Although a GPU is not required for machine and deep learning. Owning a GPU as your neural networks and models get larger becomes important.
The more powerful your GPU the faster your models will be trained. But, do you need a good GPU for machine learning? Here’s why you may or may not need a GPU.
How Much GPU Do I Need For Machine Learning?
Do you plan to put GPUs in an array or running a single GPU? If you plan on creating an array of GPUs for machine learning.
Your budget is all that matters. But for a single GPU then you have to start looking at your budget and specifications.
The more money you have the better GPU you can get. A top-tier NVIDIA RTX GPU costs on average USD900-1500.
Next is the VRAM, the higher the VRAM the more graphics data it can hold and process. Think of the VRAM as the RAM of the GPU used by it only. Highly recommended you get GPUs that have 4GB or higher VRAM.
Finally, clock speed. Just like with CPUs higher clock speeds translate into better performance and faster completion of tasks.
So how much GPU you need for machine learning depends on your budget, skill in machine learning, and the size of your models or neural networks.
Which GPU Is Best For Machine Learning?
GPUs that have high clock speeds, core count, and VRAM are the best for machine learning. For a list of such GPUs read this guide for the best GPUs for machine learning.
Why Is GPU Good For Machine Learning?
GPUs are not required for machine learning. However, the larger your datasets and neural networks become the more computing power your PC or laptop requires.
And if your hardware isn’t that powerful it’s going to take a long time to train them. This is where GPUs come in.
In addition to having powerful processors for machine learning, GPUs greatly reduce the training time of neural networks and models.
These are hardware-intensive tasks and the several thousands of cores in a GPU complete the tasks faster than a CPU. This saves you time because you don’t have to wait for several hours for the models to be completed.
Do You Need GPU For Artificial Intelligence?
You don’t need a GPU for AI if you have small datasets, training small models, or neural networks.
A GPU becomes necessary when the amount of information and tasks grows so much it takes a lot of time to finish them.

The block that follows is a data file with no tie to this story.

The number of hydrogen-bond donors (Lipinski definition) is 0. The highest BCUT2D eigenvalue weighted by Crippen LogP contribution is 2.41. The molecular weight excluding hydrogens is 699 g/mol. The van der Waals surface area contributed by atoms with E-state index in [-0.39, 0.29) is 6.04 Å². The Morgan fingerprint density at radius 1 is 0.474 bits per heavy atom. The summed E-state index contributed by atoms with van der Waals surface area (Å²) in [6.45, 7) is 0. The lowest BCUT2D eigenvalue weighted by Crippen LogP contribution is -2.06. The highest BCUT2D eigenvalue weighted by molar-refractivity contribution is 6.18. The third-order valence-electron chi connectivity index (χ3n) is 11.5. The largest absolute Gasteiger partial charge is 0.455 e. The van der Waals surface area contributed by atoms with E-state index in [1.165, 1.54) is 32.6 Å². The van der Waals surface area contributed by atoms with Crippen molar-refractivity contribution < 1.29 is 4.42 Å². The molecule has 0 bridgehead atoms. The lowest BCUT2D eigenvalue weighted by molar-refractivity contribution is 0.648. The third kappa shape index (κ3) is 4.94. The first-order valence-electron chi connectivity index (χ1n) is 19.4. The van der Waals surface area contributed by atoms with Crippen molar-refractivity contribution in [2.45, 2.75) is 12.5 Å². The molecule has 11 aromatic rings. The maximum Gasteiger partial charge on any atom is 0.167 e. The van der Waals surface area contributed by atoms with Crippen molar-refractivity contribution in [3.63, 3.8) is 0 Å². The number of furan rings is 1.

A decent or powerful GPU greatly shortens the time because they excel at specialized tasks compared to CPUs.
That’s why powerful GPU cards such as NVIDIA RTX are mostly used for training complex neural networks and models.
They have high clock speeds, cores, and VRAM that helps immensely in providing the necessary performance in finishing the training in a short duration.
Is GTX 1060 Good For Machine Learning?
A few years ago, GTX 1060 was good for machine learning. Now? They are not so great anymore.
Newer and more powerful cards have been released making them better options than the GTX 1060.
Plus, they are either cheaper or the same price as the GTX 1060 if in the same category. High-end cards are more expensive and come with better performance.
Is Tensorflow GPU Faster?
Tensorflow GPU is always going to be faster than CPU. It’s a complete and robust framework that offers fantastic features and capabilities for machine learning.
However, this greatly depends on how you train your models and neural network.
Is AMD GPU Good For Machine Learning?
Yes, AMD GPU is good for machine learning. Contrary to what other people or NVIDIA have led you to believe that only NVIDIA GPUs are great for machine learning.
AMD GPUs also offer similar performance to NVIDIA GPUs when training models and neural networks. Plus, you don’t even need a GPU for machine learning.
The only important factors in determining the performance of a GPU are the clock speed, cores, VRAM, and GPU architecture.
Another thing to note is that the GPU cores in AMD are called stream processors and in NVIDIA are CUDA cores.
Both are GPU cores but with different names. You can read more about NVIDIA CUDA cores vs stream processors if you want to understand them better.
In short, AMD GPUs are fantastic options for machine learning.